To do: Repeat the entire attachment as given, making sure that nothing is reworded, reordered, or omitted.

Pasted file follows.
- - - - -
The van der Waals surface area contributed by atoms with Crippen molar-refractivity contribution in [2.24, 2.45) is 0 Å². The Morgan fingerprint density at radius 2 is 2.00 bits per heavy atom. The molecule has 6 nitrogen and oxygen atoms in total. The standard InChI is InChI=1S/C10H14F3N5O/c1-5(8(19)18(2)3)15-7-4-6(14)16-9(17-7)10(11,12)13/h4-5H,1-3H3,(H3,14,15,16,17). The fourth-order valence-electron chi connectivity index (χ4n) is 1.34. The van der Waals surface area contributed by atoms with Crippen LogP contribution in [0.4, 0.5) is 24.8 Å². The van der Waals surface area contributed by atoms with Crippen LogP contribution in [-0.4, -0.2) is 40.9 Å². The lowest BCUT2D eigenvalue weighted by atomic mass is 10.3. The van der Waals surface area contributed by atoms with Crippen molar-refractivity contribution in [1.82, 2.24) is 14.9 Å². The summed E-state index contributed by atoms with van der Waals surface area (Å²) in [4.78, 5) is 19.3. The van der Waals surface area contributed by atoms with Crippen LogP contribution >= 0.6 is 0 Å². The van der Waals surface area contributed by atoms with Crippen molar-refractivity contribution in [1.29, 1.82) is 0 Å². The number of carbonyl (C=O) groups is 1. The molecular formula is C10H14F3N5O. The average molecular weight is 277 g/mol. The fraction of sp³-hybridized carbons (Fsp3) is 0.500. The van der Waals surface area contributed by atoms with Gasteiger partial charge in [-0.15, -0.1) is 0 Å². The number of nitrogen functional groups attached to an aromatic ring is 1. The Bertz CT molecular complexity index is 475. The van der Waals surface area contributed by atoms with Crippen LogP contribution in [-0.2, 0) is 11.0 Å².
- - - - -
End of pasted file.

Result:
The van der Waals surface area contributed by atoms with Crippen molar-refractivity contribution in [2.24, 2.45) is 0 Å². The Morgan fingerprint density at radius 2 is 2.00 bits per heavy atom. The molecule has 6 nitrogen and oxygen atoms in total. The standard InChI is InChI=1S/C10H14F3N5O/c1-5(8(19)18(2)3)15-7-4-6(14)16-9(17-7)10(11,12)13/h4-5H,1-3H3,(H3,14,15,16,17). The fourth-order valence-electron chi connectivity index (χ4n) is 1.34. The van der Waals surface area contributed by atoms with Crippen LogP contribution in [0.4, 0.5) is 24.8 Å². The van der Waals surface area contributed by atoms with Crippen LogP contribution in [-0.4, -0.2) is 40.9 Å². The lowest BCUT2D eigenvalue weighted by atomic mass is 10.3. The van der Waals surface area contributed by atoms with Crippen molar-refractivity contribution in [1.82, 2.24) is 14.9 Å². The summed E-state index contributed by atoms with van der Waals surface area (Å²) in [4.78, 5) is 19.3. The van der Waals surface area contributed by atoms with Crippen LogP contribution >= 0.6 is 0 Å². The van der Waals surface area contributed by atoms with Crippen molar-refractivity contribution in [1.29, 1.82) is 0 Å². The number of carbonyl (C=O) groups is 1. The molecular formula is C10H14F3N5O. The average molecular weight is 277 g/mol. The fraction of sp³-hybridized carbons (Fsp3) is 0.500. The van der Waals surface area contributed by atoms with Gasteiger partial charge in [-0.15, -0.1) is 0 Å². The number of nitrogen functional groups attached to an aromatic ring is 1. The Bertz CT molecular complexity index is 475. The van der Waals surface area contributed by atoms with Crippen LogP contribution in [-0.2, 0) is 11.0 Å².